" Cook it our way, اطبخها بالعربي"
As-salāmu alaykum, allow me to welcome you to "cook_it_our_way" "اطبخها_بالعربي" event here on my blog, a series of guests posts written by talented Arabic food bloggers who are interested in sharing their amazing Authentic Arabic recipes all over the world! I thank each and everyone for being part of this series and making it so successful, Your work is really appreciated :) Today we have The Sweetest Asmaa Olwi Of : Sleepless in my kitchen from Saudi Arabia, a wonderful food blogger,I my self have always enjoyed following her blog, her way of writing and her words have always impressed me! Asmaa chose to present a very traditional Saudi dish, prepared and captured by her :)
let's get over Asmaa :)
I feel very honored to share with you a recipe here on Nisreen’s food blog. Nisreen has always encouraged me to blog regularly, and especially to present recipes inspired by our traditional local cuisines. Since I am from Saudi Arabia, then I will present a traditional recipe from my home country. I hope that this post will be both informative, and lead to a delicious and healthy dish.
Saudi Arabia is a vast country and has a very rich cuisine that most people know very little about. The cuisine varies a lot across the different regions, where each location integrates its own local ingredients, culture and local tastes in their popular dishes. Take for example the Central Saudi region of Najd; an arid vast of a landlocked desert, littered with scattered oasis and palm gardens. Their cuisine is very original and has seen little change over centuries. Their unique dishes mainly utilize ingredients native to their harsh environment.
Other regions like the eastern coast (Known as Hijaz) are influenced by a lot of cuisines from adjacent and remote countries in North Africa, Mesopotamia, and even Central Asia and Anatolia. Due to its location and significance as an active trade route and a pilgrimage destination for Muslims over the centuries, its tastes, culture, and cuisine have been continuously enriched by travelers and immigrants settling in from as far west as Andalusia in Spain all the way to islands of Java in Indonesia. This civilizational flux has created a cuisine that is inspired by other cultures, yet at the same time bares the unique fingerprints of the Hijazi culture.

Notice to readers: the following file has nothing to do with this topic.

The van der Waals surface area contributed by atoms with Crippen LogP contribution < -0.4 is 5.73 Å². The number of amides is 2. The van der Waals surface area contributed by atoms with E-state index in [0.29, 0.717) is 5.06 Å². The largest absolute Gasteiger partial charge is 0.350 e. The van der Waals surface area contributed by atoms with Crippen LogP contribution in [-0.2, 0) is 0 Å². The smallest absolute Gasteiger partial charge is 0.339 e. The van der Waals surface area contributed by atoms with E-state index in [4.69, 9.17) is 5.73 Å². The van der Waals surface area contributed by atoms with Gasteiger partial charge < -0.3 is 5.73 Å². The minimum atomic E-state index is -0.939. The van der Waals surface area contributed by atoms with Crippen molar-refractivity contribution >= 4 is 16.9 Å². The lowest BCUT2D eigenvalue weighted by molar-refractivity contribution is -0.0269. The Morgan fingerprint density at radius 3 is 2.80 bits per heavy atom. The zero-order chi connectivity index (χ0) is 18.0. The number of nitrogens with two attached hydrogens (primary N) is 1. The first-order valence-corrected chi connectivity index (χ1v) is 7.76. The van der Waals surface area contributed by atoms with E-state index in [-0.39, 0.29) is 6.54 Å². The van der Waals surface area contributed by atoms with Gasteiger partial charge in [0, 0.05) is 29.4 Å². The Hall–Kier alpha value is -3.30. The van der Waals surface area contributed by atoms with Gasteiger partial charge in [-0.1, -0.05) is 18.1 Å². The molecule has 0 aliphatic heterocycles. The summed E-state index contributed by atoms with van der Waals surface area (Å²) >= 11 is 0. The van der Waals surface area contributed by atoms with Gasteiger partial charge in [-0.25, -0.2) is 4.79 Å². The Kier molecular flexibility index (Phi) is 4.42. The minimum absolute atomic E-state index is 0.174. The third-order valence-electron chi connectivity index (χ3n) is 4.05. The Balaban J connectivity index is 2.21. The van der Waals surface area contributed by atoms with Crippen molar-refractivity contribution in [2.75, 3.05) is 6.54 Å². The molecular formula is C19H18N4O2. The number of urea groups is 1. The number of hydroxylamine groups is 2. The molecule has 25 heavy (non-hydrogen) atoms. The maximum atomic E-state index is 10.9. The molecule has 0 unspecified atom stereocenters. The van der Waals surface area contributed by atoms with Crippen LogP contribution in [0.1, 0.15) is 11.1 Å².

But despite this seemingly diverse origin of Saudi cuisines, the one ingredient that unifies all of our dishes is dates. We harvest it in the summer, store it and consume it throughout the year in different forms. Some of it is dried for storing purposes and some are pressed. Some of it is made into molasses that people used to use it as a natural sweetener. Desserts that are made with dates are numerous and they are all very delicious. I especially love the traditional ones. They are usually made with local simple ingredients which highlights the dates as the star of the dish.
Today I will be presenting a traditional dish called (Haisa) حيسه that is popular in the region where I am from (Hijaz). It is made out of very few simple ingredients that are usually available in every house. It is can be served for breakfast, holidays, or special occasions. Eid that is approaching us soon is a perfect time to serve it in.
1 cup whole wheat flour
½ cup unsalted butter
5 cups pitted dates, chopped
1 teaspoon ground cardamom
½ cup milk at room temperature
¼ cup ground toasted almonds
- On a medium heat, in a heavy saucepan, melt the butter and add the flour while stirring with a wooden spoon. Keep stirring until it turns into amber color.
- Lower the heat and add the dates and the cardamom and keep stirring until all the dates are coated with the flour mixture.
- Pour the milk into the mixture until all the milk is observed by the flour.
- Garnish with the ground almonds and serve warm.
-The Haisa can be stored in the fridge for up to two weeks. To reheat it use a steamer pan so it doesn’t dry up in a regular pan.